Money was not always the same as we see it today. It has taken many years of innovations to reach the present form of money. Here is a brief overview of the main stages of money development:
- Coinage: This was the earliest form of money, where people used standardized and stamped pieces of metal as a medium of exchange. Coins were issued by governments or authorities that guaranteed their weight and purity. Coins had some benefits over metal money, such as convenience, security, acceptability, and stability. However, coins also had some limitations, such as the cost of minting and transporting coins, the possibility of clipping and shaving coins, and the inflexibility of coin supply. Additionally the metal money was very bulky and was difficult to carry in large quantities
- Paper money: Due to the bulkiness of metal money, paper money came into use. In this form of money, people used paper notes or bills as a medium of exchange. Paper money was initially backed by gold or silver reserves or by government promises. Paper money had some advantages over coinage, such as lightness, ease of handling and printing, adaptability to changing economic conditions, and stimulation of trade and commerce. However, paper money also had some disadvantages, such as inflationary risks due to over-issuance or loss of confidence, counterfeiting risks due to forgery or duplication, and environmental impacts due to paper consumption and waste.
- Bank money: In this form of money, people used bank deposits or accounts as a medium of exchange. Bank money was created by banks through lending and fractional reserve banking. Bank money had some benefits over paper money, such as convenience, safety, efficiency, and innovation. However, bank money also had some drawbacks, such as dependence on banking systems and regulations, vulnerability to bank runs and crises, and complexity and opacity of financial transactions.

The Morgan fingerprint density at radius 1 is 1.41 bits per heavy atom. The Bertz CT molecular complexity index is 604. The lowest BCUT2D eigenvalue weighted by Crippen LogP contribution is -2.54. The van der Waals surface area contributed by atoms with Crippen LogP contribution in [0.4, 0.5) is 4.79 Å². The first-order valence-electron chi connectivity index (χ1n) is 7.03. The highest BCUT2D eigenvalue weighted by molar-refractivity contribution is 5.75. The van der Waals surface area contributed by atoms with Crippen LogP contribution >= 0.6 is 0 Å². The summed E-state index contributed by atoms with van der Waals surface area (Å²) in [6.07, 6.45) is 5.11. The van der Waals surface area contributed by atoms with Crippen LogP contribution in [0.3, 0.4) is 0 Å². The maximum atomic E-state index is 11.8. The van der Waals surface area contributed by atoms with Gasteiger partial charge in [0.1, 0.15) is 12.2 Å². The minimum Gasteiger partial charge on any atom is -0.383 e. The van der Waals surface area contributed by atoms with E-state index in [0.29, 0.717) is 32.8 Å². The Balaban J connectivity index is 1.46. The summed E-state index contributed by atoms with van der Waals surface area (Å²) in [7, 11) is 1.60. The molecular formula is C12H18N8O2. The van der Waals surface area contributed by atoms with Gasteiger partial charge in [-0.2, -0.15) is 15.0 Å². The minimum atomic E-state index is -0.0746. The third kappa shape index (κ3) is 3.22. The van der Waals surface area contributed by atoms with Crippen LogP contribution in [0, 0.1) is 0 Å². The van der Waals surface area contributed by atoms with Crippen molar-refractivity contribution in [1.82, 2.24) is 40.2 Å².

- Plastic money: This is a term that refers to credit cards, debit cards, and prepaid cards that can be used to make payments without using cash or checks. Plastic money is issued by banks or financial institutions that authorize and process the transactions. Plastic money has some benefits, such as convenience, security, rewards, and credit availability. However, plastic money also has some drawbacks, such as fees, interest, fraud, and overspending.
- Online banking: This is a service that allows customers to access and manage their bank accounts through the internet. Online banking enables customers to perform various functions, such as checking balances, transferring funds, paying bills, applying for loans, etc. Online banking has some advantages, such as convenience, speed, efficiency, and accessibility. However, online banking also has some risks, such as hacking, phishing, identity theft, and technical glitches.
- UPI apps: UPI stands for Unified Payments Interface, which is a system that enables instant and seamless transfer of money between different bank accounts using a mobile app. UPI apps like PayTM, GPay, PhonePe, etc., allow users to send and receive money using a virtual payment address (VPA) or a QR code. UPI apps have some benefits, such as simplicity, low cost, interoperability, and security. However, UPI apps also have some challenges, such as network dependency, user awareness and hacking.
- E-money is a term that refers to electronic money that is stored and transferred electronically through various devices and platforms. E-money can be issued by banks or other entities, and can be backed by fiat currency or other assets. E-money can take different forms, such as prepaid cards, online wallets, mobile wallets, contactless cards, etc. E-money has some benefits, such as convenience, safety, efficiency, and accessibility. However, e-money also has some risks, such as hacking, phishing, identity theft, and technical glitches
- Cryptocurrency: Itis a type of digital money that uses cryptography to secure and verify transactions, and to control the creation of new units. Cryptocurrencies operate on decentralized networks of computers, without the need for a central authority like a government or a bank. Some of the most popular cryptocurrencies are Bitcoin, Ethereum, Tether, Binance Coin, and XRP. Cryptocurrencies have some advantages, such as transparency, anonymity, security, and innovation. However, cryptocurrencies also have some challenges, such as volatility, scalability, legality, and adoption
- E-Rupee : India’s government is planning to introduce its own digital currency called e-Rupee. E-Rupee is a central bank digital currency (CBDC) that will be issued by the Reserve Bank of India (RBI). E-Rupee will be an electronic version of cash that will be primarily used for retail transactions. E-Rupee will be stored in a digital wallet that can be accessed through a mobile app or a card. E-Rupee will be denominated in Indian rupees and will have the same value as paper currency notes and coins. E-Rupee will have some advantages over cash, such as traceability, cost-effectiveness, speed, and inclusiveness. However, e-Rupee will also have some challenges, such as network dependency, user awareness, and regulatory compliance